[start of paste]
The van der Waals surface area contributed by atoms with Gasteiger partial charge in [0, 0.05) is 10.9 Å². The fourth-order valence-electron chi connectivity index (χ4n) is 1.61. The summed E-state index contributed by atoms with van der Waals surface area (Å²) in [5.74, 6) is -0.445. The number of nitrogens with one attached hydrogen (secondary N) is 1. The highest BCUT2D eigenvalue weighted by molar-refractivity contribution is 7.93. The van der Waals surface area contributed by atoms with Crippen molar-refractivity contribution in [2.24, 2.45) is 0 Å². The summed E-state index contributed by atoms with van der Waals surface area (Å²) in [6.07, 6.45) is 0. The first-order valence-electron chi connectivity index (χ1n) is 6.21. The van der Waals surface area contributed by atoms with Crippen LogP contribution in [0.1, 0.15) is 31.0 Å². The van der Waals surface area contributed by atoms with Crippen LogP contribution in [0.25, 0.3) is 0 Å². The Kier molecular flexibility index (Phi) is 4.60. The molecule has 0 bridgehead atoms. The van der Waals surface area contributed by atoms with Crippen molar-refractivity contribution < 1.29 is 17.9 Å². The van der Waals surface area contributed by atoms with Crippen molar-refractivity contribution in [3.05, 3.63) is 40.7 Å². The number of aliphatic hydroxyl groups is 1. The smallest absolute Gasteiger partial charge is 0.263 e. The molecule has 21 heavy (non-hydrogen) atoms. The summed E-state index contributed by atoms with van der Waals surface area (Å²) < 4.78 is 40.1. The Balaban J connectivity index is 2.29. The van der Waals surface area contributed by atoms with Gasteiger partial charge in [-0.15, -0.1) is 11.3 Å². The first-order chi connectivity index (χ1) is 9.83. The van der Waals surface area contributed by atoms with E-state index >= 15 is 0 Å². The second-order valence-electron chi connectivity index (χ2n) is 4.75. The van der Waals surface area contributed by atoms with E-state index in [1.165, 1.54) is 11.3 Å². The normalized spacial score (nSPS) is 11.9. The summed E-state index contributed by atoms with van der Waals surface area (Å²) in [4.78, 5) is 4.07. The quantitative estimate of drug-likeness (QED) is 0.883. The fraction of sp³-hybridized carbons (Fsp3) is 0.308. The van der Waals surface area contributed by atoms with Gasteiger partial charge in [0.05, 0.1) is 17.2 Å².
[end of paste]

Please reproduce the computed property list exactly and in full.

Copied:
The van der Waals surface area contributed by atoms with Gasteiger partial charge in [0, 0.05) is 10.9 Å². The fourth-order valence-electron chi connectivity index (χ4n) is 1.61. The summed E-state index contributed by atoms with van der Waals surface area (Å²) in [5.74, 6) is -0.445. The number of nitrogens with one attached hydrogen (secondary N) is 1. The highest BCUT2D eigenvalue weighted by molar-refractivity contribution is 7.93. The van der Waals surface area contributed by atoms with Crippen molar-refractivity contribution in [2.24, 2.45) is 0 Å². The summed E-state index contributed by atoms with van der Waals surface area (Å²) in [6.07, 6.45) is 0. The first-order valence-electron chi connectivity index (χ1n) is 6.21. The van der Waals surface area contributed by atoms with Crippen LogP contribution in [0.1, 0.15) is 31.0 Å². The van der Waals surface area contributed by atoms with Crippen LogP contribution in [0.25, 0.3) is 0 Å². The Kier molecular flexibility index (Phi) is 4.60. The molecule has 0 bridgehead atoms. The van der Waals surface area contributed by atoms with Crippen molar-refractivity contribution < 1.29 is 17.9 Å². The van der Waals surface area contributed by atoms with Crippen molar-refractivity contribution in [3.05, 3.63) is 40.7 Å². The number of aliphatic hydroxyl groups is 1. The smallest absolute Gasteiger partial charge is 0.263 e. The molecule has 21 heavy (non-hydrogen) atoms. The summed E-state index contributed by atoms with van der Waals surface area (Å²) < 4.78 is 40.1. The Balaban J connectivity index is 2.29. The van der Waals surface area contributed by atoms with Gasteiger partial charge in [-0.15, -0.1) is 11.3 Å². The first-order chi connectivity index (χ1) is 9.83. The van der Waals surface area contributed by atoms with E-state index >= 15 is 0 Å². The second-order valence-electron chi connectivity index (χ2n) is 4.75. The van der Waals surface area contributed by atoms with E-state index in [1.165, 1.54) is 11.3 Å². The normalized spacial score (nSPS) is 11.9. The summed E-state index contributed by atoms with van der Waals surface area (Å²) in [4.78, 5) is 4.07. The quantitative estimate of drug-likeness (QED) is 0.883. The fraction of sp³-hybridized carbons (Fsp3) is 0.308. The van der Waals surface area contributed by atoms with Gasteiger partial charge in [0.05, 0.1) is 17.2 Å².